Wiseguise Pizza didn’t genuinely crave to be embroiled in the middle of a heated social debate. But, where reference is happened anyway, the pizza shop more than rose to the occasion, with a great sense of humor to boot.

After a polarizing political message appeared on a billboard adjacent to the restaurant in Mowbray, Tasmania, in Australia, the pizza shop could no longer ignore the elephant in the chamber — or, more specifically, the bigotry on the nearby street sign.

“IT’S OK TO SAY ‘NO, ‘” read the billboard — a message encouraging Australians to vote against matrimony equality, thus promoting lobbyist group Coalition for Marriage.

Wiseguise Pizza couldn’t let that stand — so they decided to have a little fun with it.

On Sept. 21, 2017, Fred Hooper of the Australian Broadcasting Corporation captured workers painting a response from the pizza shop on the white wall adjacent to the billboard.

Their message? It was simple, really.

“IT’S OK TO SAY ‘NO, ‘ … TO PINEAPPLE ON PIZZA! ” the updated message read, in a photo also snapped by Hooper.

“It’s a huge debate at the moment, patently, ” Wiseguise employee Ben Barwick told ABC, before quipping, “Everyone’s talking about whether pineapple should be on pizza or not.”

The store’s managing director Alex Jones( no , not that Alex Jones) told ABC that Wiseguise wasn’t explicitly taking a stance on the issue of wedding equality through its lighthearted commentary. But the far-reaching, lasting affect of the restaurant’s activities proves just how heated the debate over same-sex marriage remains around the world; although the narrative unfolded last month, the photo landed a coveted front page place on Reddit on Oct. 25.

It’s no meditate the story’s inducing waves. A critical poll is underway right now in Australia — and the outcome, which could decriminalize same-sex marriage nationwide, is still far from certain.

A mail-in survey asking voters if the existing legislation should change so same-sex spouses can wed has been open since Sept. 12 and will close on Nov. 7. Although the tally won’t formally decriminalize same-sex marriage if “yes” votes win out, it will lead to a parliamentary debate and vote on the issue, which would likely( although not inevitably) purpose in favor of LGBTQ rights.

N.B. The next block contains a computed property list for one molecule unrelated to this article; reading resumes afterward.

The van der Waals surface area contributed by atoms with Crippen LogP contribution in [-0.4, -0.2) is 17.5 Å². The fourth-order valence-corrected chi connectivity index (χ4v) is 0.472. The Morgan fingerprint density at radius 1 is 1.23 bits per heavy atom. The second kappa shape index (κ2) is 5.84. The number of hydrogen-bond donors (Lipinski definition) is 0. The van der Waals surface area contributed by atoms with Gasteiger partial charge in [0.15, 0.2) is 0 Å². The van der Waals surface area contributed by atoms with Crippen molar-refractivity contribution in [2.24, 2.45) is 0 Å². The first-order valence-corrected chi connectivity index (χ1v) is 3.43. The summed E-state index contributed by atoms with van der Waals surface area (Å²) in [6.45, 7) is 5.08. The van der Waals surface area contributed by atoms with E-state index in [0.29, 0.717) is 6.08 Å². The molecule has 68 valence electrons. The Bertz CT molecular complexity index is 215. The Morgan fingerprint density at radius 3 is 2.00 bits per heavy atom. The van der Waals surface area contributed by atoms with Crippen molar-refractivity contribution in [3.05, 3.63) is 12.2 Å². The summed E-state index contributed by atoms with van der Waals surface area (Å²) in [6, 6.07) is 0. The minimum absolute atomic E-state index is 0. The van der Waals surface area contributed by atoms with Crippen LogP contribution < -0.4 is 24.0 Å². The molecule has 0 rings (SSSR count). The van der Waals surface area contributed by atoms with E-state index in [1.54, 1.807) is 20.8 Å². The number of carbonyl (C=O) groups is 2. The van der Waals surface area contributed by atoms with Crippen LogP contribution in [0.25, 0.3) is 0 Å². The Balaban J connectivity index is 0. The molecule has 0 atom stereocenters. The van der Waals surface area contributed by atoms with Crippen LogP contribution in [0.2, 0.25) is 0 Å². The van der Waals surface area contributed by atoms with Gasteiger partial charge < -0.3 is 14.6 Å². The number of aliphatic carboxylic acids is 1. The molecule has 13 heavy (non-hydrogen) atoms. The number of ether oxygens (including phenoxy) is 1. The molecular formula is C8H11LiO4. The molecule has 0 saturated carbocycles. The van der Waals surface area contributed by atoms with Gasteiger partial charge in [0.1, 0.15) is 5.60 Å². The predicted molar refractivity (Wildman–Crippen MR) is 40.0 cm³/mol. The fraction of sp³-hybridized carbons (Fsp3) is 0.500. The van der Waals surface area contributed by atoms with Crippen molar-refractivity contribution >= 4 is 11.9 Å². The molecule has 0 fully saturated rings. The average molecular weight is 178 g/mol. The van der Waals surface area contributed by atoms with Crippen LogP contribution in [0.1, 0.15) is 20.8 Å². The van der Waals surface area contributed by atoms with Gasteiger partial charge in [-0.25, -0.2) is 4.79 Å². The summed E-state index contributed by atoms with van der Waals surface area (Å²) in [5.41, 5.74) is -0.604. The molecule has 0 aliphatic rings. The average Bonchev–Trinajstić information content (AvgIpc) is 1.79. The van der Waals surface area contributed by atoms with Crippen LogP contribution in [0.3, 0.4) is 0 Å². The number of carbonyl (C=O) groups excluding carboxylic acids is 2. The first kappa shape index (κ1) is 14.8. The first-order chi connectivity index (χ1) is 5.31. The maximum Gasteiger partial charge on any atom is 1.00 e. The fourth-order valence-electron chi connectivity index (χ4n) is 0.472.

LGBTQ rights proponents have cause for concern. While public polling has all along been demonstrated Australians are in favor of same-sex wedlock, recent indicators present a tight race unfolding.

Photo by William West/ AFP/ Getty Images.

Proponents of same-sex wedlock aren’t worried about a surge in “no” voters, necessarily; they’re far more worried about future prospects of the lazy “yes” voters: Australians( particularly younger Australians) who haven’t mailed in their poll yet. Overconfidence in a “yes” victory could spell disaster.

“There is no room for complacency and no reason to think someone else’s election will win this, ” Equality Campaign Director Tiernan Brady explained to News.com.au. “We know there’s an awful plenty of young person that have either not voted yet or filled it in and not delivered it to the post box.”

Young Aussies, say “no” to pineapple pizza and go poll “yes” for matrimony equality . Too much is at stake to leave this one up to chance.

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